He sees the evolution of his research as a microcosm for the field of genetics as a whole. He started out focusing on autoimmune diseases and began to look at the genetic aspects of these diseases, particularly Type 1 diabetes. A colleague introduced him to a group of people who had two rare genetic disorders that are characterized by hypersensitivity to ionizing radiation, and he realized that he might be able to do research that could directly benefit these people. He began to work on mapping and identifying the particular genes responsible for these diseases. He then went on to study the function of these genes, which required boning up on cell biology and biochemistry.
“Some of the best ideas in science come from the interface between disciplines,” Concannon says.
Soon he found himself working on a similar problem in women who develop contralateral breast cancer, where distinct tumors form in the opposite breast from the original tumor. The theory was that the second independent tumors might be caused by the primary treatment of the first tumor with radiation. This work required learning epidemiology and opened up another area for Concannon — individualized treatment based on genetics.
Because of this new interest in individualized treatment, he began to collaborate with Stephen Rich of the Center for Public Health Genomics at the University of Virginia to look at the role of genetics in the epidemiology and treatment of common, complex human diseases.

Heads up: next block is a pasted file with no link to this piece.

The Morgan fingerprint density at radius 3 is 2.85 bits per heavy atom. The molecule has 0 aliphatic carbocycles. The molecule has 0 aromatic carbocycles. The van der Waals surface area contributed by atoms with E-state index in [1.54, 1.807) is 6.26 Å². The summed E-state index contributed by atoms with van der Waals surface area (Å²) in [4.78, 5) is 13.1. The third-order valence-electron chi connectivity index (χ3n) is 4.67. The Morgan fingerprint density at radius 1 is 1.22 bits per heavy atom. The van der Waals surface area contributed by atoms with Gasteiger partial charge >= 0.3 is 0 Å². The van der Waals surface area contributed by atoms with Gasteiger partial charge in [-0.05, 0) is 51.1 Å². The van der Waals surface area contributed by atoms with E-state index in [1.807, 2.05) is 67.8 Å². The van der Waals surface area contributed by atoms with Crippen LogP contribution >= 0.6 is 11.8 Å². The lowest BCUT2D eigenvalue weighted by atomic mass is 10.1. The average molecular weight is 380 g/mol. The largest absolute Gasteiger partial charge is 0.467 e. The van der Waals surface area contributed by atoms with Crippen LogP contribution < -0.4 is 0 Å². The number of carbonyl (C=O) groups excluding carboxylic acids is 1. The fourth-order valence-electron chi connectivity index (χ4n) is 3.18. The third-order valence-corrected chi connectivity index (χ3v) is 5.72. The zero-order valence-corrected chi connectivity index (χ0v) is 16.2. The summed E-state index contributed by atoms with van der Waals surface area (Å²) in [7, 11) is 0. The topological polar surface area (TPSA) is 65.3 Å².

With other collaborators at UVA, he began to look at genetics and the effects of malnutrition in developing countries. People who don’t get adequate nutrition end up with stunted growth, frequent infections and cognitive problems. This can be addressed with adequate nutrition, but it turns out that some people respond well physiologically when they begin receiving the right kinds of food, while others do not. Concannon and his colleagues obtained a grant from the Bill and Melinda Gates Foundation to study the genetics of the people receiving food to see if their genes affect their physiological responses to better nutrition. They have programs in Bangladesh, Brazil and the Gambia.
At the Genetics Institute, Concannon sees an opportunity to assist researchers who want to collaborate with scientists outside their given field, which can often prove to be a challenge. Despite interest in interdisciplinary research from funding agencies, many programs still can’t easily evaluate interdisciplinary grants. It also can be challenging for people from different colleges to collaborate when their colleagues or laboratories are in
different buildings. By continuing to create a common forum and common platform of tools for those studying genetics at UF, Concannon hopes to continue building on the institute’s excellent reputation.
While Concannon says he sometimes misses time spent in his lab, he has enjoyed being able to have an impact at a broader level by helping scientists get the things they need to succeed. He sees himself as an advocate and supporter of the scientists who work in the institute.
“Ultimately, everyone is doing things to improve the human condition in some way,” Concannon says. “At the end of the day, I want the scientists to say: ‘The director, and the institute, care about the science that I do.’”